By this action, Plaintiffs have asserted claims against Emcon only for breach of contract, violation of the Colorado Wage Act (“CWA”), retaliation under the CWA and retaliation under the Fair Labor Standards Act (“FLSA”).[3] (Claims I, II, III and V, respectively.) Additionally, Plaintiffs have asserted claims against Emcon, Emcon’s Chief Administrative Officer, Defendant Michowski, and Emcon’s Chief Executive Officer, Defendant Cocuzza, for unjust enrichment and a violation of the FLSA for failure to pay wages. (Claims IV, VI, respectively.) Defendants have moved to dismiss Plaintiffs’ claims in their entirety.

LEGAL STANDARDS

1. Lack of Personal Jurisdiction

Federal Rule of Civil Procedure 12(b)(2) provides that a defendant may move to dismiss a complaint for a lack of jurisdiction over the person. Fed.R.Civ.P. 12(b)(2). Plaintiffs bear the burden of establishing personal jurisdiction over Defendants. OMI Holdings, Inc. v. Royal Ins. Co., 149 F.3d 1086, 1091 (10th Cir. 1998). In the preliminary stages of litigation, Plaintiffs’ burden is light. Wenz v. Memery Crystal, 55 F.3d 1503, 1505 (10th Cir. 1995). Where, as here, there has been no evidentiary hearing, and the motion to dismiss for lack of personal jurisdiction is decided on the basis of affidavits and other materials, Plaintiffs need only make a prima facie showing that jurisdiction exists. Id.

Plaintiffs have the duty to support jurisdictional allegations in a complaint by competent proof of the supporting facts if the jurisdictional allegations are challenged by an appropriate pleading. Pytlik v. Prof’l Res., Ltd., 887 F.2d 1371, 1376 (10th Cir. 1989). The allegations in Plaintiffs’ complaint “must be taken as true to the extent they are uncontroverted by [Defendants’] affidavits.” Wenz, 55 F.3d at 1505 (quoting Doe v. Nat’l Med. Servs., 974 F.2d 143, 145 (10th Cir. 1992)). If the parties present conflicting affidavits, all factual disputes must be resolved in Plaintiffs’ favor, and “plaintiff[s’] prima facie showing is sufficient notwithstanding the contrary presentation by the moving party.” Id. (citation omitted). Only well-pleaded facts, as opposed to mere conclusory allegations, must be accepted as true. Id.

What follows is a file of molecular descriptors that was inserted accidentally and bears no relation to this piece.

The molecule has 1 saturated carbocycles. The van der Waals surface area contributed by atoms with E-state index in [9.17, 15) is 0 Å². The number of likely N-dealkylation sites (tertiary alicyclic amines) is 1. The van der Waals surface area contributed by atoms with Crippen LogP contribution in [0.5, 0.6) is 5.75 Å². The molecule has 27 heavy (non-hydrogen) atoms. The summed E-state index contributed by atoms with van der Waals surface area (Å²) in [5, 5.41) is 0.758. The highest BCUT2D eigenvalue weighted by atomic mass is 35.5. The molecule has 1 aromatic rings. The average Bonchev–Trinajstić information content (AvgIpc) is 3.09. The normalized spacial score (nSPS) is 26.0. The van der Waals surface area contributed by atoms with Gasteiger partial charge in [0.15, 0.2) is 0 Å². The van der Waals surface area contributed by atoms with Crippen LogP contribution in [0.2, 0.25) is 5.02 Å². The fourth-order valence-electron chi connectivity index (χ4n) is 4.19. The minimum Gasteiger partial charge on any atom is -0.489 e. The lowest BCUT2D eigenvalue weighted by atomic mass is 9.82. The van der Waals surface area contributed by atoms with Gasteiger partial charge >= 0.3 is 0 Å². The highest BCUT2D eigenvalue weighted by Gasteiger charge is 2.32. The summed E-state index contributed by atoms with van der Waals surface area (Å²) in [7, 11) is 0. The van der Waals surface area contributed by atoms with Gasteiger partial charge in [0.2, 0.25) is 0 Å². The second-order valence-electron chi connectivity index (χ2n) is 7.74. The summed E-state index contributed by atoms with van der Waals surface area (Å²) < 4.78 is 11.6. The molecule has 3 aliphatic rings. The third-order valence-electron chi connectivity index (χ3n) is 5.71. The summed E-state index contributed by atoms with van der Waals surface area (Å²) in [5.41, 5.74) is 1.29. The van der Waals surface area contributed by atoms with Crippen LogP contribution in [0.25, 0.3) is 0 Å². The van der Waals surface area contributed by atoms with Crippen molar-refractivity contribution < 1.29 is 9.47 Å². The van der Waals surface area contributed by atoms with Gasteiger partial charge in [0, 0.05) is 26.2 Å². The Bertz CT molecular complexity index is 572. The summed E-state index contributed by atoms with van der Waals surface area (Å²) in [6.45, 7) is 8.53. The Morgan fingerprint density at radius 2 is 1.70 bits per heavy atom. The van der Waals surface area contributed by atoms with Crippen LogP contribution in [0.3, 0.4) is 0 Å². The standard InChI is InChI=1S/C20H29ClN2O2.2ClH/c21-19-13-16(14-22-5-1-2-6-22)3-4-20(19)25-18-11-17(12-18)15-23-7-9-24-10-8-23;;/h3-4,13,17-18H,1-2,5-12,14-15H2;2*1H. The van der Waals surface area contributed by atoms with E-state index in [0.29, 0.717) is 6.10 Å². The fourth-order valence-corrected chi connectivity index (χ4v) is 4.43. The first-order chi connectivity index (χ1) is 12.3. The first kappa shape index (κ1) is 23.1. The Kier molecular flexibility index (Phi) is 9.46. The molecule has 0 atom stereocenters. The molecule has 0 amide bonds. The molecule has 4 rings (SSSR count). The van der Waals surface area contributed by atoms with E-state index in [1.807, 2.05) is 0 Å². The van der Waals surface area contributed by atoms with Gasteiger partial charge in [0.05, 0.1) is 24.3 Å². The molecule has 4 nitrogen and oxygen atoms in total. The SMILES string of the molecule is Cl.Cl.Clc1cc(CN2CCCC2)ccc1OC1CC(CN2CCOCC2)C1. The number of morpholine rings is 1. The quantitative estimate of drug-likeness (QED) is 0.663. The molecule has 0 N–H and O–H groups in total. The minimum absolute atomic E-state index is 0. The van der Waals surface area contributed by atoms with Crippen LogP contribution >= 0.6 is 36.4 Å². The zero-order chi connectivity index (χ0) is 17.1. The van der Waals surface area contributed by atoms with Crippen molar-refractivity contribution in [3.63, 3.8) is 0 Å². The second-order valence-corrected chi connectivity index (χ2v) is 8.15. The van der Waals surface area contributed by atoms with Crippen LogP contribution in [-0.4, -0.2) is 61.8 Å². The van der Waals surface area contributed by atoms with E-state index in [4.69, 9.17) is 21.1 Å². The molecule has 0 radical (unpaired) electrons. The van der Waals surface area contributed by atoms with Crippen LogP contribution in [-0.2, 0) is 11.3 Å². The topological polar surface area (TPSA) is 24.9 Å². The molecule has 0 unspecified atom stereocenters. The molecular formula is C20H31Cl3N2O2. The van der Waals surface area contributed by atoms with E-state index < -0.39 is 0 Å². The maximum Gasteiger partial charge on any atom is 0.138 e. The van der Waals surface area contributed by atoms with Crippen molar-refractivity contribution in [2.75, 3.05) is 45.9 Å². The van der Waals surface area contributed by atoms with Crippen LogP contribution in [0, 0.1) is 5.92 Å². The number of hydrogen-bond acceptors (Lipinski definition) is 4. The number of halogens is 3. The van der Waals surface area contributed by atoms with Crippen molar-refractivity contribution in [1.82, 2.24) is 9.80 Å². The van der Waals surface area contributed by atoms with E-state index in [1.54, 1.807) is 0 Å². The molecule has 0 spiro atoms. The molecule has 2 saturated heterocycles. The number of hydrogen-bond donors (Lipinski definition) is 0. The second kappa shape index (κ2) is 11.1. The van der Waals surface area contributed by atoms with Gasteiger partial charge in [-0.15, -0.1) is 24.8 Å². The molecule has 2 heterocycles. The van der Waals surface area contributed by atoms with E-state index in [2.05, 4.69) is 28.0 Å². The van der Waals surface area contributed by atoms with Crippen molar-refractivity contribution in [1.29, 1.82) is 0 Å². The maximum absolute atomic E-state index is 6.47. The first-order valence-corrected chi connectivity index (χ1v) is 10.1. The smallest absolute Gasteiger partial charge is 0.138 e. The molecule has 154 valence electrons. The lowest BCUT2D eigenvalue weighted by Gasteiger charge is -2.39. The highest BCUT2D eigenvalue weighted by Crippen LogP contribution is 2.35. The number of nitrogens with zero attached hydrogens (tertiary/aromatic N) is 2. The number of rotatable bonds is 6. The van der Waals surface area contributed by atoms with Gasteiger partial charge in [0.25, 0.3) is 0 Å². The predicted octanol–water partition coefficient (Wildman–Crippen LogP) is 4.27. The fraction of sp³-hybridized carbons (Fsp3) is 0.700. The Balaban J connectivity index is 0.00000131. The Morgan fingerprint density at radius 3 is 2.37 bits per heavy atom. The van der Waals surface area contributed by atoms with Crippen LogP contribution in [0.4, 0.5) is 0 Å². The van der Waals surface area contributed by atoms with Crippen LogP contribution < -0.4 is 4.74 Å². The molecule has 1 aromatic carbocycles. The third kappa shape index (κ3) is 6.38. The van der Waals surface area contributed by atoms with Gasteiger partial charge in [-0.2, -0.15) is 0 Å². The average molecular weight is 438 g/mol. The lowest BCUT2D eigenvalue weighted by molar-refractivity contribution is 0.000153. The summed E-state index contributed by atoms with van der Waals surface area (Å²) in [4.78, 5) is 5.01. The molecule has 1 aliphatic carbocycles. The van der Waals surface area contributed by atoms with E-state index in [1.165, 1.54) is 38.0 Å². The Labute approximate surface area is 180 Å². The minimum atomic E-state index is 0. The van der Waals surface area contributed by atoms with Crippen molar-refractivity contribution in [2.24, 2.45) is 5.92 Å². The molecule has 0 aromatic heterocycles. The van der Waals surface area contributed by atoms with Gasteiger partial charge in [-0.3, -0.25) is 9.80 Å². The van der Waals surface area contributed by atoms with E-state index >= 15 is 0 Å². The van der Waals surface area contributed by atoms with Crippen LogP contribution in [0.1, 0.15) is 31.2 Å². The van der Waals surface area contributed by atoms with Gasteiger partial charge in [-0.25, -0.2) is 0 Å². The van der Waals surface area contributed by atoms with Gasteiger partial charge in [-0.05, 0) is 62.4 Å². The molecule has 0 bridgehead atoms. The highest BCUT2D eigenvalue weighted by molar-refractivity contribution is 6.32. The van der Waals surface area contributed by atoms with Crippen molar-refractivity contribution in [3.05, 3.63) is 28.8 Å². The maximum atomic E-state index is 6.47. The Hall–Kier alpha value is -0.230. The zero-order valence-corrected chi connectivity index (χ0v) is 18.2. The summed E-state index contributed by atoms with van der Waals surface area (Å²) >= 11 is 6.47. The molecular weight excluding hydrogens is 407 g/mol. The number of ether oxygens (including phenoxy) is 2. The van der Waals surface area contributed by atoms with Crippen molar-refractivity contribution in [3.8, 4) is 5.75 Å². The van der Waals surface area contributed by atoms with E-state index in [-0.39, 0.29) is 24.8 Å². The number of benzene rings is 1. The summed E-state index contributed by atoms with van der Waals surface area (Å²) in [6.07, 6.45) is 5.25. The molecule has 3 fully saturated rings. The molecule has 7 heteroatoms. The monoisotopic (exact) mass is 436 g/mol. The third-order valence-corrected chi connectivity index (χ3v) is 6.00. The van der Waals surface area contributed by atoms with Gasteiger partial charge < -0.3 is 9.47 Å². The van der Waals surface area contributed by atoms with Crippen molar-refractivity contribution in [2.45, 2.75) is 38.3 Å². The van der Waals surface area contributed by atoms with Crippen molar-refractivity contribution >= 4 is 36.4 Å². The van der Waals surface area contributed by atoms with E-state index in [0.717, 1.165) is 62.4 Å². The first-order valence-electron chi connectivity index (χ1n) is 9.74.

To determine whether a federal court has personal jurisdiction over a nonresident defendant, the court looks to the law of the forum state. Taylor v. Phelan, 912 F.2d 429, 431 (10th Cir. 1990). In Colorado, the assertion of personal jurisdiction must both: (1) satisfy the requirements of the long-arm statute; and (2) comport with due process. Id.; Doering v. Copper Mountain, Inc., 259 F.3d 1202, 1209 (10th Cir. 2001); Classic Auto Sales, Inc. v. Schocket, 832 P.2d 233, 235 (Colo. 1992). Colorado’s long-arm statute subjects a defendant to personal jurisdiction for engaging in - either in person or by an agent - the “commission of a tortious act within this state, ” or the “transaction of any business within this state.” Colo. Rev. Stat. §§ 13-1-124(1)(a)-(b) (2007). To comport with due process, a defendant must have minimum contacts with the forum state such that maintenance of the lawsuit would not offend “traditional notions of fair play and substantial justice.” Int’l Shoe Co. v. Washington, 326 U.S. 310, 316 (1945). Colorado’s long-arm statute is a codification of the “minimum contacts” principle required by due process. See Lichina v. Futura, Inc., 260 F.Supp. 252, 255 (D. Colo. 1966). Accordingly, under Colorado law, a court may assert jurisdiction to the fullest extent permitted by the Due Process Clause of the Fourteenth Amendment. See OMI Holdings, Inc., 149 F.3d at 1090; Scheur v. Dist. Ct., 684 P.2d 249 (Colo. 1984).

2. Failure to State a Claim Upon Which Relief Can Be Granted

Federal Rule of Civil Procedure 12(b)(6) provides that a defendant may move to dismiss a claim for “failure to state a claim upon which relief can be granted.” Fed.R.Civ.P. 12(b)(6). “The court’s function on a Rule 12(b)(6) motion is not to weigh potential evidence that the parties might present at trial, but to assess whether the plaintiff’s complaint alone is legally sufficient to state a claim for which relief may be ...